Long-term Integrated Assessments

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Statement of the ProblemThe rate and magnitude of ecosystem responses to climatic warming, land-use change, and alterations of major biogeochemical cycles at the Earth’s surface are variable and uncertain, ranging from gradual to abrupt, from moderate to profound. The least understood and least predictable responses—those that are both abrupt and profound—are perhaps those of greatest importance to natural resource managers. Recent examples of such responses include ongoing, drought-induced tree mortality on millions of hectares of forest in New Mexico, Arizona, and southern California; increases in area burned by severe wildfires in the western United States during the late 1980s to the first years of the 21st century; and exceedance of thresholds for eutrophication from atmospheric deposition. In all cases, ecosystem thresholds were quickly exceeded, leading to large and often unexpected changes that will have long-term consequences for protected areas. 

ObjetivesProgram element and goal: Terrestrial, Freshwater, and Marine Ecosystems, Goal 3 - Develop indexes of ecosystem sensitivity to change and vulnerability to potential stressors, and tools to predict ecosystem responses to environmental change. Objectives for this program are to observe, conduct research, and synthesize knowledge gained about the function of ecosystems experiencing changes in climate, land use, and biogeochemical cycling. Specific goals are to address (1) how climatic variability and change, alterations in N and C cycles, and land use change are likely to affect spatial and temporal patterns of ecological disturbance, ecosystem processes, and biogeochemical cycles; (2) how changing climate, disturbance, and biogeochemistry are likely to affect the composition, structure, and productivity of terrestrial and aquatic vegetation; and (3) which mountain and arctic resources and ecosystems are likely to be most sensitive/vulnerable to future climatic or biogeochemical change, and what are the possible management responses.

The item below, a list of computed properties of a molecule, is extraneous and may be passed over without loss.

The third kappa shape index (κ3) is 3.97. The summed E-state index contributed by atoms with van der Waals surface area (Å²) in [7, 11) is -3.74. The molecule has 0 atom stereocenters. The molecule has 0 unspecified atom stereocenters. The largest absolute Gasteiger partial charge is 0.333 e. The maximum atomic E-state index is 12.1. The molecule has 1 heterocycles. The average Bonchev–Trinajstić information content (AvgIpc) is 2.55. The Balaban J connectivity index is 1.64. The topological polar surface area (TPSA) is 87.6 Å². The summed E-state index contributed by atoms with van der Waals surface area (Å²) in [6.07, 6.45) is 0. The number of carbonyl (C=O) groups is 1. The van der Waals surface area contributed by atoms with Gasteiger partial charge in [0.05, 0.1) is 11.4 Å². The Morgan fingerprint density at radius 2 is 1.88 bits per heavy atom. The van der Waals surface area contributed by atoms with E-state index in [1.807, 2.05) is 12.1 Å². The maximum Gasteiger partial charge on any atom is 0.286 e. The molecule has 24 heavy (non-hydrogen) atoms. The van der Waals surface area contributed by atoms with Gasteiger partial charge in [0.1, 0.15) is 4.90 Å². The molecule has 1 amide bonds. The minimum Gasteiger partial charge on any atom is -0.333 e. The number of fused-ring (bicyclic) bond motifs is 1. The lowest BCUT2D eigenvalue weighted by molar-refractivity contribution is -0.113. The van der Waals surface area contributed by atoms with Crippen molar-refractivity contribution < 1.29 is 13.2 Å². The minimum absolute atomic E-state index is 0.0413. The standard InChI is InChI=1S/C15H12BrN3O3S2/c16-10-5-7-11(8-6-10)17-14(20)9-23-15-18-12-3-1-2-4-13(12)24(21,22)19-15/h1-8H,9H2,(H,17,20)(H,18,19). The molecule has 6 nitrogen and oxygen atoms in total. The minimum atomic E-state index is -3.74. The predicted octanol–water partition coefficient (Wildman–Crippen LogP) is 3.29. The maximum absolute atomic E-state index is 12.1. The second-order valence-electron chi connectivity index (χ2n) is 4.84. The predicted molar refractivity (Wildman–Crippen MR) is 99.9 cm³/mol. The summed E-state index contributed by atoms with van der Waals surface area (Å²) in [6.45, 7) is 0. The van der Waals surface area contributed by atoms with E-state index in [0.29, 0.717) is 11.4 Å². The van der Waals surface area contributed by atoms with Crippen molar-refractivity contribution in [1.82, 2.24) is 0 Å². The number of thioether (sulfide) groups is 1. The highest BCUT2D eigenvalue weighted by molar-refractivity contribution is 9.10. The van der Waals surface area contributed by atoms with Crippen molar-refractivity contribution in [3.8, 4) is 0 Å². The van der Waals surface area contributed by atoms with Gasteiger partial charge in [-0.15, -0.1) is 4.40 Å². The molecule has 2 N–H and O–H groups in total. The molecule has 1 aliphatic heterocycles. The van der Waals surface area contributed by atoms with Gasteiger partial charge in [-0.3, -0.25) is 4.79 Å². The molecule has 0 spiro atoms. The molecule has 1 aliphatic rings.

Strategy and Approachhe Integrated Assessments Project incorporates and supports long-term monitoring, experimental studies, ecological and physical modeling, paleoecological reconstructions, remote sensing, and spatial surveys of similar processes. Tasks will be conducted by USGS scientists, their students and collaborators, and stakeholders where appropriate. The approach will be one of rigorous science at all stages, culminating in professional publications or graduate degrees, and knowledge transfer to stakeholders and decision-makers.

Relevance and ImpaceHumankind is one of the two or three major driving environmental forces on Earth today. Over the past several decades we have come to a global awareness of societal ability to affect major Earth system functions, including cycles of water, nutrients, and even climate. Our information on the consequences to both natural ecosystems and human-dominated systems has grown commensurately with our understanding of the human role in changing Earth processes. There is a good chance that some of the changes now occurring due to human actions are irrevocable, launching the Earth into excursions in biogeochemical and water cycling never seen before in the four billion year history of the planet. Society relies completely on natural ecosystem functions for economic and social well-being, and very life support. Integrated Assessments are tools to gather, evaluate, and synthesize information that is important to society and land managers. Thay can include physical and ecosystem research, economic and social science inputs, and collaborative efforts between scientists and decision makers.